Reflecting on my thirteen-year career in HE, I have regularly encountered ignorance amongst colleagues in relation to trade unionism. When sending my apologies to a Higher Education Liaison Officers Association (HELOA) Executive meeting in November 2014, I received a response, in which the organiser questioned my right not to attend a meeting that fell on a day of action, as my HELOA role was “an elected position”. When it became clear I wasn’t going to change my mind, he decided to indulge in what he later repackaged as ‘banter’ stating “Perhaps Clarkson was right” referring to insights from the former Top Gear presenter and renowned gobshite, Jeremy Clarkson, who had commented that striking Public Sector workers should be “executed in front of their families”. My colleague may have wanted to frame this as ‘banter’, but it is an enlightening insight into the type of thinking around Trade Unionism prevalent amongst many university management structures.
Striking in HE is an interesting experience. There is an immediate and obvious juxtaposition when striking as the son of a working class trade union official, as you find yourself picketing alongside polite, middle class folk. Rather than actively giving it to the bosses as me auld fella’s contemporaries would have; pickets in HE take on a more courteous form of action. This often involves dancing, engaging in discussion with colleagues before letting them cross, if they take a leaflet. Babies and dogs are often brought along to the pickets for photo opportunities and some colleagues show solidarity by bringing various baked items as beloved by Paul Hollywood and his ‘Great British Bake off’ brethren. Picketing alongside these people provides a healthy challenge to my own inverted class snobbery and has been hugely beneficial in terms of helping me to develop networks with genuinely like-minded people within each of the universities I’ve worked in. At the end of the day, you have to respect colleagues who are willing to sacrifice their wages through collective action, no matter their background.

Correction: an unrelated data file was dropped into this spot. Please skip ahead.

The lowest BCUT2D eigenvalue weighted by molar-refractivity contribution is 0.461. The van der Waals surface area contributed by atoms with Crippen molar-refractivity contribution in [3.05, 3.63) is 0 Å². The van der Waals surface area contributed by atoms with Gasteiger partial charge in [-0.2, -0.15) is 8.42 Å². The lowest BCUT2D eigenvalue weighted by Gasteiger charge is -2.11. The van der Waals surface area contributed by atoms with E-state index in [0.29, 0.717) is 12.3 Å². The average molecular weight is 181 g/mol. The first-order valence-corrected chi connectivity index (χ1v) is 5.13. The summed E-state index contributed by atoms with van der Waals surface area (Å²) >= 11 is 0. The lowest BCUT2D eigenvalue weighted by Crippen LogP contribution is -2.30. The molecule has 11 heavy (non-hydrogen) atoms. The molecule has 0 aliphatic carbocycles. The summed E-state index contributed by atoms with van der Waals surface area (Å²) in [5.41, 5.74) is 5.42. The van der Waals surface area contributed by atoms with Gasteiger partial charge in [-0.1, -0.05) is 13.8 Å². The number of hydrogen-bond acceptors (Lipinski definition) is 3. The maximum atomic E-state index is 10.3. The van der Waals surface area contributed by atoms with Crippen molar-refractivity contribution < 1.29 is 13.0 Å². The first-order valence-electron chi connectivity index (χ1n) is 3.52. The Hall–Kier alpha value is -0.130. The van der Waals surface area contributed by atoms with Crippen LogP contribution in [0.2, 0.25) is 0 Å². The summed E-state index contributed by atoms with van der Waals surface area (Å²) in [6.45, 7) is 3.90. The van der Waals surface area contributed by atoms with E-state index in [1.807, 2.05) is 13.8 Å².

The other issue I’ve encountered whenever striking during my career is perhaps more worrying. Whilst most colleagues are not stupid enough to actively mark someone out for taking part in action, I’ve lost count of the number of times I’ve heard ‘banter’ (that word again) along the lines of that from my former HELOA colleague. As we know, the past decade has coincided with an increased marketisation of the HE sector and a shift in terms of the primary role of WP from supporting social justice and promoting equality in society to a function that supports HEIs to deliver towards recruitment targets, measured through Access & Participation plans. Alongside this, as stated previously, I have also begun to notice that less and less colleagues from WP teams actively engage in strike action. There are some obvious reasons as to why this is a tricky thing to measure, not all staff working in Outreach and Widening Access are UCU members, but many are (or should be). More worrying are comments I have heard increasingly over the years, the most popular one being “It is hardly The Miners’ Strike” or something akin to this. There is a degree of legitimacy in this. The Miners’ Strike was perhaps the most bitter and divisive piece of Industrial Action ever to take place in the U.K. It divided families, saw the police employed as a militia, saw doctoring of footage from the state broadcaster to turn public opinion against The Miners’ and damaged communities for generations. The USS dispute and more recent phases of action are incomparable when measured against a dispute of this magnitude. However, the dirty undercurrent of this type of comment is that as The Miners’ were defeated, there is seemingly little or no point in taking part in strikes. At the heart of this, is a lack of class-consciousness and an ignorance in the power of collective action. What is hugely positive is that a large number of colleagues within the sector appear rejected this viewpoint and have come out on strike during the past couple of years. One of the most powerful memories of 2018’s USS dispute was that it gave me an opportunity to have a voice amongst a community of like-minded people at the place I worked. This without doubt is one of the key benefits of being part of a trade union. The community. Without the UCU and associated action, it is unlikely that I would have met these people and benefited from their support, experience and wisdom. For too long within WP, colleagues who themselves are from working class backgrounds have allowed others to speak on our behalf. The development of this group is an opportunity to provide colleagues with a community in which they can feel as comfortable as I have and continue to within the UCU.